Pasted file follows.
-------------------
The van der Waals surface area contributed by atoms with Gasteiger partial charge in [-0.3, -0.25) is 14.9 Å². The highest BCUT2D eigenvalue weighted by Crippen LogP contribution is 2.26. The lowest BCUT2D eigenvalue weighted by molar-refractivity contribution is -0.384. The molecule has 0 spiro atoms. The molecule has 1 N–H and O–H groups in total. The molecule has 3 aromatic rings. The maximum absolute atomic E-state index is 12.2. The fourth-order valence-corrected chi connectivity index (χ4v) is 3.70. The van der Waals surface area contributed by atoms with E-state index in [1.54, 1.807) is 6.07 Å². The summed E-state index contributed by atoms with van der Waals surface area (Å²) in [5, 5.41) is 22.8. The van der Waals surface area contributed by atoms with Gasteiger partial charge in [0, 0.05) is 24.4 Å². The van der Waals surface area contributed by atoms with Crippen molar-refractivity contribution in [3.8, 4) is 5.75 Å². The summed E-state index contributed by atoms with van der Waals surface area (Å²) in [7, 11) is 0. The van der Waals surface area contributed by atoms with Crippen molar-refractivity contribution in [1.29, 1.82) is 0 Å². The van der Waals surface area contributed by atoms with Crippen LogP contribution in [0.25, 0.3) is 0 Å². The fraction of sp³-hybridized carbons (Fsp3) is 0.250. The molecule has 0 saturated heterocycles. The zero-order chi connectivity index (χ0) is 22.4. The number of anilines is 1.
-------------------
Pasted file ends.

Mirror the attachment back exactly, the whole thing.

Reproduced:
The van der Waals surface area contributed by atoms with Gasteiger partial charge in [-0.3, -0.25) is 14.9 Å². The highest BCUT2D eigenvalue weighted by Crippen LogP contribution is 2.26. The lowest BCUT2D eigenvalue weighted by molar-refractivity contribution is -0.384. The molecule has 0 spiro atoms. The molecule has 1 N–H and O–H groups in total. The molecule has 3 aromatic rings. The maximum absolute atomic E-state index is 12.2. The fourth-order valence-corrected chi connectivity index (χ4v) is 3.70. The van der Waals surface area contributed by atoms with E-state index in [1.54, 1.807) is 6.07 Å². The summed E-state index contributed by atoms with van der Waals surface area (Å²) in [5, 5.41) is 22.8. The van der Waals surface area contributed by atoms with Gasteiger partial charge in [0, 0.05) is 24.4 Å². The van der Waals surface area contributed by atoms with Crippen molar-refractivity contribution in [3.8, 4) is 5.75 Å². The summed E-state index contributed by atoms with van der Waals surface area (Å²) in [7, 11) is 0. The van der Waals surface area contributed by atoms with Crippen molar-refractivity contribution in [1.29, 1.82) is 0 Å². The van der Waals surface area contributed by atoms with Crippen LogP contribution in [0.25, 0.3) is 0 Å². The fraction of sp³-hybridized carbons (Fsp3) is 0.250. The molecule has 0 saturated heterocycles. The zero-order chi connectivity index (χ0) is 22.4. The number of anilines is 1.